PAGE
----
Depression is typically associated with a diminished performance in terms of benefiting from rewards or experiencing pleasure based on success. Recently, researchers at Stanford University investigated this issue among adolescent girls who had not experienced a depressive episode, but who were indicated as being at a high risk of developing depression. The girls’ mothers were identified as having recurrent depression, a high risk factor for daughters. A control group of girls did not have the same risk.
Participants were given functional Magnetic Resonance Imaging, or fMRI scans while performing a task involving potential rewards and losses, based on a series of attempts to hit or avoid hitting a specially-shaped target. The girls who were at a high risk for depression exhibited brain activity that was diminished compared to the control group when looking forward to and receiving rewards. The study group also seemed to show a greater response to the reception of punishment. The results suggest that girls who are at a high risk of developing depression exhibit one of the key factors in the psychological concern itself, even without the presence of depressive episodes.
The research suggests that this may indicate a predisposition towards depression based on certain family or social factors, and also posits that the decrease in positive response to success and reward is not something itself caused by the experience of depression. Researchers on the team note that the exploration of whether disruption in the positive experience of rewards meaningfully correlates with the eventual onset of depression in girls and in the population at large. The work may help psychology professionals develop more effective screening and prevention practices for youth, and may also influence future studies surrounding the causes and effects of various depressive symptoms.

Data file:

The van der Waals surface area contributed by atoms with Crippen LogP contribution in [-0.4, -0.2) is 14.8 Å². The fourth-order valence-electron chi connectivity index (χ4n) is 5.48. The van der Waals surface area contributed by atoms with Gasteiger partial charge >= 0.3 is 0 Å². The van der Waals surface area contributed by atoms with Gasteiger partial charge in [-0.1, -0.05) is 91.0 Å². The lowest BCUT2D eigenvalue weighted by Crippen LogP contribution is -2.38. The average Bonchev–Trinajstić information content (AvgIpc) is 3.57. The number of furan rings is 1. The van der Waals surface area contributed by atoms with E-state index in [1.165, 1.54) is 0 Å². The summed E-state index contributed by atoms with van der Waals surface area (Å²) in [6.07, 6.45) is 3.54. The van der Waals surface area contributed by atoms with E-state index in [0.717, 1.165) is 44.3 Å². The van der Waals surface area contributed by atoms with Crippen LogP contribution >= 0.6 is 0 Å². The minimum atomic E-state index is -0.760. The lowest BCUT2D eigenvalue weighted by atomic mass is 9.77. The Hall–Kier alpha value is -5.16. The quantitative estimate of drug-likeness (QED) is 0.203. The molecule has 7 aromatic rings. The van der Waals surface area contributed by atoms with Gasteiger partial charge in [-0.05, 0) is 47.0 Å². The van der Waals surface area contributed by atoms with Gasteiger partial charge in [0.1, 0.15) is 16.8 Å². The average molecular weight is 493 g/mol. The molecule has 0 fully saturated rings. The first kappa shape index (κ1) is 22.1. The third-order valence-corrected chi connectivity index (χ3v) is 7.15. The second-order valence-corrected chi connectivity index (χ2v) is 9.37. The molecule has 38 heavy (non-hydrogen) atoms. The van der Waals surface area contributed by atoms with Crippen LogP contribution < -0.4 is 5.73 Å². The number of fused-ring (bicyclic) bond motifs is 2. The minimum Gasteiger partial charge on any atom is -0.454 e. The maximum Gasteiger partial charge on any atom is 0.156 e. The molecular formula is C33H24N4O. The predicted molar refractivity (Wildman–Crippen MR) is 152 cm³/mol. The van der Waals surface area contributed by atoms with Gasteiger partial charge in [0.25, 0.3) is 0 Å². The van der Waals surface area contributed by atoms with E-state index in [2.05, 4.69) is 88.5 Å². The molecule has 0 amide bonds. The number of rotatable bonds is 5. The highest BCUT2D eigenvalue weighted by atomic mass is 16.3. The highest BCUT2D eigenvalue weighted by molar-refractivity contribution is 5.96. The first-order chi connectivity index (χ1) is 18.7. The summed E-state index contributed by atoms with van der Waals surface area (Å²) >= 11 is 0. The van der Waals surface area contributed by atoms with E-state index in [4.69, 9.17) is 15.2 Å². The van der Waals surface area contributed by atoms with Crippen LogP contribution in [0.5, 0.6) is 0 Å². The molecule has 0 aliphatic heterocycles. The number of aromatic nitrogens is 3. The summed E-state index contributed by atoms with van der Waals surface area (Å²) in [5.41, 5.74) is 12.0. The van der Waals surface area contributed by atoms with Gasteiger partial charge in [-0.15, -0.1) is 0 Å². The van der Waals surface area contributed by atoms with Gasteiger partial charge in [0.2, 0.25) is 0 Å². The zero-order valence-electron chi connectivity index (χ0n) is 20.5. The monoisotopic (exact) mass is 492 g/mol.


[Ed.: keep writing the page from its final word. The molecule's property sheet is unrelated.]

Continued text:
© Copyright 2010 by By John Smith. All Rights Reserved. Permission to publish granted to GoodTherapy.org.
The preceding article was solely written by the author named above. Any views and opinions expressed are not necessarily shared by GoodTherapy.org. Questions or concerns about the preceding article can be directed to the author or posted as a comment below.